Network scanners can usually be configured to actually authenticate to hosts in your environment and detect vulnerabilities in the installed client software. Although this type of configuration works well and provides you with the required information, it is something that should be implemented and monitored very carefully. After all, you are providing an automated vulnerability scanner with (administrative) credentials to your client machines. I’m sure most of you had some incidents in the past where a vulnerability scanner did some things you didn’t expect (e.g. use an “unsafe check” that takes down a vulnerable server). Now imagine the havoc a scanner could cause when he has administrative privileges to 90% of your network.

Install “application monitoring” software on your client machines. An alternative to the above approach is to install a small monitoring tool on your client machines that sends information on installed software to a central server. You can then centrally track the different software versions in your network. A possible pitfall here could be privacy issues that would prevent you from installing this type of “monitoring software” on your employee machines, so it’s something to first check with your legal department.

Once a system has been compromised (in any way possible), an attacker will attempt to further escalate his privileges both on the system and inside the victim network. To minimize and to track administrative privileges will help you contain malware infections and compromises (which will eventually occur in any environment).

As a good example of this, many IT organizations have an abundance of administrative privileges attributed to IT staff (e.g. the majority of IT staff has domain administrator privileges). It is understandable that “the business needs to keep running”, but there’s a couple of ways to improve the situation without “crippling” system administrators:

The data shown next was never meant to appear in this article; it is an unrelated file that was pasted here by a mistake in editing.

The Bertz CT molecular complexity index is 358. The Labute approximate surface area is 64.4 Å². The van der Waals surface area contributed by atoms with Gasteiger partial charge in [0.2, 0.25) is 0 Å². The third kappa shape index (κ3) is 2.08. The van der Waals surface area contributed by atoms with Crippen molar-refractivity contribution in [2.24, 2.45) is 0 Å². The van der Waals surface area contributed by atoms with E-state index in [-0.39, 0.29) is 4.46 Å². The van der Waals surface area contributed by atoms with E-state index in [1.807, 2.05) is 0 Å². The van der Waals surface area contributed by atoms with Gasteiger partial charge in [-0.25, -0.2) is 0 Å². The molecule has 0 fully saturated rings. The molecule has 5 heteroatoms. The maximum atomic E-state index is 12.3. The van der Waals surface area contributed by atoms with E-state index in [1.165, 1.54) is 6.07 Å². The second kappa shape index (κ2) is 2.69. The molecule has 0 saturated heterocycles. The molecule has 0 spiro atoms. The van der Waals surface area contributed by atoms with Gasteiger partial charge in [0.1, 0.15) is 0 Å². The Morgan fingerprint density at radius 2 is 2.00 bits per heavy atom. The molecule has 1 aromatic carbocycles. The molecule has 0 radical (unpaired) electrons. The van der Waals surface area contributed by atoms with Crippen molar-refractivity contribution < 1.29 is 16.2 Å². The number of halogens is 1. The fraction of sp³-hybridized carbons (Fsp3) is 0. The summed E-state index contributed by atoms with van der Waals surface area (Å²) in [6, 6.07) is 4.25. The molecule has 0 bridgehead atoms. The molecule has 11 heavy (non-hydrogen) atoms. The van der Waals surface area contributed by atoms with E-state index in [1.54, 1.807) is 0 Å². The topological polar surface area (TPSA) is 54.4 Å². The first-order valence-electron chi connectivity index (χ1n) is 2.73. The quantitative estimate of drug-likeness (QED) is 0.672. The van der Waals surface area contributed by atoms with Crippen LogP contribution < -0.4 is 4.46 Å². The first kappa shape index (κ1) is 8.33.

• Provide system administrators with two accounts: one for normal daily usage and one that can be used for administrative tasks.
  • Review administrative accounts and apply the least privilege principle, i.e. system administrators often require elevated privileges, but not “Domain Administrator”. 
  • Review application accounts and apply the least privilege principle, i.e. do not let your applications run with SYSTEM privileges.
  • Implement and enforce a proper IAM process for administrative accounts that will monitor the spread and usage of administrative accounts.

Over the years, a number of organizations invested time in creating “security control lists” to assist organization’s in minimizing their exposure to cyber threats. While most of these are good, we believe Australia’s DSD does a very good job in defining 4 concrete and clear mitigation strategies that can be applied to most organizations.

It’s clear that all of these controls deserve a dedicated blog post that provides additional insights in how they could be implemented. We do hope that this post has given you some food for thought and we’ll make sure to regularly provide you with more insights. 

If you’re interested in more NVISO updates and info on how we can help you, please visit

Mandiant APT1 report